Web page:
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Injured dog who disappeared in Highland Park shooting reunites with family
Woman fleeing the horrifying scene valiantly saves lost Yorkshire terrier and her family takes her to receive veterinary care
During the tragic Fourth of July Parade shooting in Highland Park, Illinois, this year the open fire set the crowd into hysteria as they fled the scene. Among those petrified was a 6.5-pound Yorkshire terrier named Lola.
According to the Chicago Sun Times,1 simultaneously Katie Gillman, accompanied by her husband Max and 4.5- and 16-month-old daughters in a double stroller ran down Second Street in Highland Park after the shooting started at the parade. Right before Walnut Street, Katie turned back and witnessed a swarm of people running for their lives. “And leading the pack was this little dog,” Katie said.1
Heroically, Katie ran back and scooped up the horrified dog separated from its family "football style" under one arm.1 Katie caught up with her family and noticed the dog bleeding from her right eye.
On a day that caused so much disaster and heartbreak, the family went on a mission to assist Lola. When they arrived home, Max wrapped the Yorkshire terrier in a bath towel and then rushed her to the BluePearl Pet Hospital in Northfield, Illinois. Todd Horowitz, DVM, quickly gave her an IV and saw she hadn’t been shot or injured from shrapnel, though she did suffer significant trauma to her right cornea and eyelid.1
“She was really scared, but you could tell she was a nice dog. She was used to people,” Horowitz said, of Lola.1 Though the wound was due to unknown causes, Horowitz predicted that someone running from the gunman may have incidentally kicked the dog.
As Lola received treatment, Max texted his neighbor Megan O’Meara, who posted a photo of the injured pet on Nextdoor.com asking if anyone knew the dog’s owner. Around the same time, a woman posted a message in the group in search of her sister’s Yorkshire terrier who went missing amid the turmoil.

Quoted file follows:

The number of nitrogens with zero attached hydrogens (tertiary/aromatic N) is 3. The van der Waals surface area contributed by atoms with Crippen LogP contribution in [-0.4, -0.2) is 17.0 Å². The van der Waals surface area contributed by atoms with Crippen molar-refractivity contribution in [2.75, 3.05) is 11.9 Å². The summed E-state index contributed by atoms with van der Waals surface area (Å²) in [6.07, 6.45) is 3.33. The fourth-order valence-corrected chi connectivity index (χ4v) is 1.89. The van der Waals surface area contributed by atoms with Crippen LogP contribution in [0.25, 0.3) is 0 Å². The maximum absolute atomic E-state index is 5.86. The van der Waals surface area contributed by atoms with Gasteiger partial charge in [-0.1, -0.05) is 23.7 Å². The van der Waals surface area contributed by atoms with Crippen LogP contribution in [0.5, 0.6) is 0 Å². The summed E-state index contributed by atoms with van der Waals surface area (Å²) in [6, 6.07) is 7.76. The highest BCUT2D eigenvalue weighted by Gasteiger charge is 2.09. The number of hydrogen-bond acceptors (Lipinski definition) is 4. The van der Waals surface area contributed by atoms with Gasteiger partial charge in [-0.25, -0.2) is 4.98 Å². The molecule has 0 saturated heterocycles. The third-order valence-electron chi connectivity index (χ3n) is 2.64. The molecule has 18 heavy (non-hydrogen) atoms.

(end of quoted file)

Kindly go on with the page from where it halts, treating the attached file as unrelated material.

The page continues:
The dog’s owner Reina Conner and her family participated in the Highland Park’s kiddie parade earlier that morning along with her 4-year-old grand-niece. Conner was already at home by the time shots were fired, so her relatives still there picked up the young girl and ran to an adjacent pancake restaurant for safety.
“Everybody kind of ran in different directions,” Conner described. “It was horrific what they went through.”
When Conner’s family caught word of O’Meara’s post, an aunt went to visit Lola at BluePearl, and the dog was cleared to return home after 6 hours. “Our pets are family & during this difficult time we are lucky to have Lola back with us. Wishing all of you [love] & healing,” one of Conner’s relatives wrote in a post appreciating all who helped. Conner plans to visit an animal eye specialist soon and hopes that the dog can regain vision in the affected eye.1
The Gillmans noted that their oldest daughter can’t comprehend what occurred that day except for the fact that there was noise, people running, and a tiny dog who was lost and hurt.
“She talks about the ‘firecrackers’ at the parade that day, but she also talks about Lola,” Max said. “Getting the dog back with its family, that’s her memory of the day. That’s our silver lining.”1
Zimmerman S. On Highland Park’s day of horror, a small act of kindness for a little dog hurt in the chaos. Chicago Sun Times. Updated July 15, 2022. Accessed July 18, 2022. https://chicago.suntimes.com/2022/7/15/23220230/highland-park-parade-mass-shooting-dog-lola-bluepearl-katie-gillman-max-todd-horowitz